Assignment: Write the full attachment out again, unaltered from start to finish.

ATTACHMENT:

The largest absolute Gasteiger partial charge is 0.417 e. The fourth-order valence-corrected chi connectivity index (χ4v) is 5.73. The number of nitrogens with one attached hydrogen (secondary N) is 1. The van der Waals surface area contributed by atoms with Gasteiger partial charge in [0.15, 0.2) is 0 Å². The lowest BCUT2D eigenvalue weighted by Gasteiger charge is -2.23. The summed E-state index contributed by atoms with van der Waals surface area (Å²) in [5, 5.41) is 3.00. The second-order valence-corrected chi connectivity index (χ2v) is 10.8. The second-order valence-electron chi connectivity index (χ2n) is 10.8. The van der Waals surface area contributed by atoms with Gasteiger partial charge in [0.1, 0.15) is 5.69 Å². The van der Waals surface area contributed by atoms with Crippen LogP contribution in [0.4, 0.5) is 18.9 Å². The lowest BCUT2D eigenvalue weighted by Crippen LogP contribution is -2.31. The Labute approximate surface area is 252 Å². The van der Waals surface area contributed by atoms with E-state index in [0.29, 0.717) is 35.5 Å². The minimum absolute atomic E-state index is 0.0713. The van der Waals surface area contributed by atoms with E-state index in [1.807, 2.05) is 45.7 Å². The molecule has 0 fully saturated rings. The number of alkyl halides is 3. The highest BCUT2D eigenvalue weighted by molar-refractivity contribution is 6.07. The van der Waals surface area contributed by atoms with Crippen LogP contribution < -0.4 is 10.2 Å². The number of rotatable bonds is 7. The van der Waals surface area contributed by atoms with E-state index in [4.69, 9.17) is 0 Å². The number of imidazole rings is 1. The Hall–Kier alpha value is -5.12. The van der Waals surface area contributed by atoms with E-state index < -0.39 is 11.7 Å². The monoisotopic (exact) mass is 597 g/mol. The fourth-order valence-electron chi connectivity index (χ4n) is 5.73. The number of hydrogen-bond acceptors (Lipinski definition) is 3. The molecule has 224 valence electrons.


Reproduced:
The largest absolute Gasteiger partial charge is 0.417 e. The fourth-order valence-corrected chi connectivity index (χ4v) is 5.73. The number of nitrogens with one attached hydrogen (secondary N) is 1. The van der Waals surface area contributed by atoms with Gasteiger partial charge in [0.15, 0.2) is 0 Å². The lowest BCUT2D eigenvalue weighted by Gasteiger charge is -2.23. The summed E-state index contributed by atoms with van der Waals surface area (Å²) in [5, 5.41) is 3.00. The second-order valence-corrected chi connectivity index (χ2v) is 10.8. The second-order valence-electron chi connectivity index (χ2n) is 10.8. The van der Waals surface area contributed by atoms with Gasteiger partial charge in [0.1, 0.15) is 5.69 Å². The van der Waals surface area contributed by atoms with Crippen LogP contribution in [0.4, 0.5) is 18.9 Å². The lowest BCUT2D eigenvalue weighted by Crippen LogP contribution is -2.31. The Labute approximate surface area is 252 Å². The van der Waals surface area contributed by atoms with E-state index in [0.29, 0.717) is 35.5 Å². The minimum absolute atomic E-state index is 0.0713. The van der Waals surface area contributed by atoms with E-state index in [1.807, 2.05) is 45.7 Å². The molecule has 0 fully saturated rings. The number of alkyl halides is 3. The highest BCUT2D eigenvalue weighted by molar-refractivity contribution is 6.07. The van der Waals surface area contributed by atoms with Crippen LogP contribution < -0.4 is 10.2 Å². The number of rotatable bonds is 7. The van der Waals surface area contributed by atoms with E-state index in [4.69, 9.17) is 0 Å². The number of imidazole rings is 1. The Hall–Kier alpha value is -5.12. The van der Waals surface area contributed by atoms with E-state index < -0.39 is 11.7 Å². The monoisotopic (exact) mass is 597 g/mol. The fourth-order valence-electron chi connectivity index (χ4n) is 5.73. The number of hydrogen-bond acceptors (Lipinski definition) is 3. The molecule has 224 valence electrons.